How was your business performing this past July 5th? Were you operating at peak efficiency? Fully staffed? Did a few (or more than a few) of your employees call in sick that day? You’re not alone. Absence management is especially important in holiday weeks.
It’s not surprising to anyone that employees may occasionally pad their days off with an occasional “sick” day. When we analyze our customers, we almost always see a familiar “smile” pattern of unapproved absences, peaking on Mondays and Fridays. This disrupts your business. Work doesn’t get done, or employees who do show up are struggling to pick up the slack. And if you call in an employee who was expecting the day off? That’s a morale killer.
The Kronos Data Science Practice performs analysis of employee time for hundreds of our customers to uncover the hidden value in their data. We’re constantly looking for new and interesting ways to tease insights out of our customers' data. We looked at which days of the year had the highest number of “sick days”, or unapproved absences. Was there commonality around the highest absence days of the year?
What We Found
Not surprisingly, absences tended to be higher in and around holidays. We expected to see the same days with high absences across most or all the customers we examined. That’s not what we saw. We noticed the “holiday hangover” effect was more pronounced in manufacturing vs. other industries. While “holidays” were days of high absences, the specific days varied considerably.
High absence days most often fell into two types of holidays. One is the “shoulder” effect of major holidays. This could be either July 3rd or July 5th depending on the year. In other companies, high absence is centered around Christmas and the surrounding days. Why the difference? With some manufacturers shutting down for a week at the end of the year, it’s easy to see why that week wouldn’t have high absences. Other companies might have “use it or lose it” vacation policies where there’s high vacation usage at that time too. In this case, end of the year isn’t a high time for absences and other holidays showed up higher in the list. Those doing a better job of absence management didn’t experience this holiday hangover effect.
The second situation is “minor” holidays. These can be sports (like the day after the Super Bowl), regionally based or even religious holidays. In one case, Good Friday came up as a top 10 absence day of the year, which surprised us, as we didn’t expect that to be a high absence day, yet for one company, it clearly was.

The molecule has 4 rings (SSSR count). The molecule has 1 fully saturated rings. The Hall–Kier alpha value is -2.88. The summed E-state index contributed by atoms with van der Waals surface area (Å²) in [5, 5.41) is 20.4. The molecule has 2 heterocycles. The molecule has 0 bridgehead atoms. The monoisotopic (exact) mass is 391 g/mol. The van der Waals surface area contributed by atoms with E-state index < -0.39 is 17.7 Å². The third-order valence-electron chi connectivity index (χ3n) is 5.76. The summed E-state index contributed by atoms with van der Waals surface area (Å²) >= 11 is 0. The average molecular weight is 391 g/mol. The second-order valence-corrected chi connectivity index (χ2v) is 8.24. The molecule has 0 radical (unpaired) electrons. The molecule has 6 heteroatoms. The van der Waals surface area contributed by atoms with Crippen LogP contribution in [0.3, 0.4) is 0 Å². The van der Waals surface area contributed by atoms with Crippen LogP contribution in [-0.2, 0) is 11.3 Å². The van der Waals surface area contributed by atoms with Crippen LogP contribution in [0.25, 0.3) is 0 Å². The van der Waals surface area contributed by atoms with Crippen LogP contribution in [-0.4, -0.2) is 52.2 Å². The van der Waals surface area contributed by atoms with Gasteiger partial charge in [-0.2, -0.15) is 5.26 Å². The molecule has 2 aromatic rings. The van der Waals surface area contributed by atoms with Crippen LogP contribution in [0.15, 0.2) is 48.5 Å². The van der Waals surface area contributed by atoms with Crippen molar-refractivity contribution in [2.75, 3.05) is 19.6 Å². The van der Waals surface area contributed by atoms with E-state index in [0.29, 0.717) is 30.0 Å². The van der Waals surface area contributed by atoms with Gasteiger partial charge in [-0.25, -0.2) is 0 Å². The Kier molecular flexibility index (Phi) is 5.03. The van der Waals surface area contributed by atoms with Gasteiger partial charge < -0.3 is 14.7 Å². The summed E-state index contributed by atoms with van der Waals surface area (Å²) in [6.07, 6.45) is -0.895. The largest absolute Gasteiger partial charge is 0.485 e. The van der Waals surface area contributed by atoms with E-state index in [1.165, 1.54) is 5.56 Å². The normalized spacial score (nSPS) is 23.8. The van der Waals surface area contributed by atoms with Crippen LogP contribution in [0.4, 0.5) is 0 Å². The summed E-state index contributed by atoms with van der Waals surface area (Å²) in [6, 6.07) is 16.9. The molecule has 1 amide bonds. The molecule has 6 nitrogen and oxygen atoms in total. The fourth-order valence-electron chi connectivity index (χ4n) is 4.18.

Now that we know what to look for, there are some specific regional events which I hope to tease out in my next round of analysis. (1st day of the NCAA Tournament if your local team made the playoffs or an Olympic Event – If your hometown hero is in the event). But that’s a future blog post.
Once you move past the “standard” federal holidays which most people take off, there can be a wide range of opinions on which holidays are important to your employees. And the exact days which are important to employees may not be the “holidays” that you expect.
Employee sometimes use sick time to take off the days which are important to them, and not just the mandated holidays. This is not new. Essentially this is an employee-determined floating holiday. Visibility into your employees’ behavior is a key step in understanding what’s important to them. But without good absence management practices in place, to go along with a good understanding of the value your employees place on certain key days, excessive employee absences will disrupt your schedules, reduce productivity, and lead to employee dissatisfaction among those who aren’t absent.
Our research shows staying on top of employee’s priorities, along with understanding local concerns and events can really help. Not to mention ensuring you have employee-friendly practices such as a floating holiday policy or paid vacation time.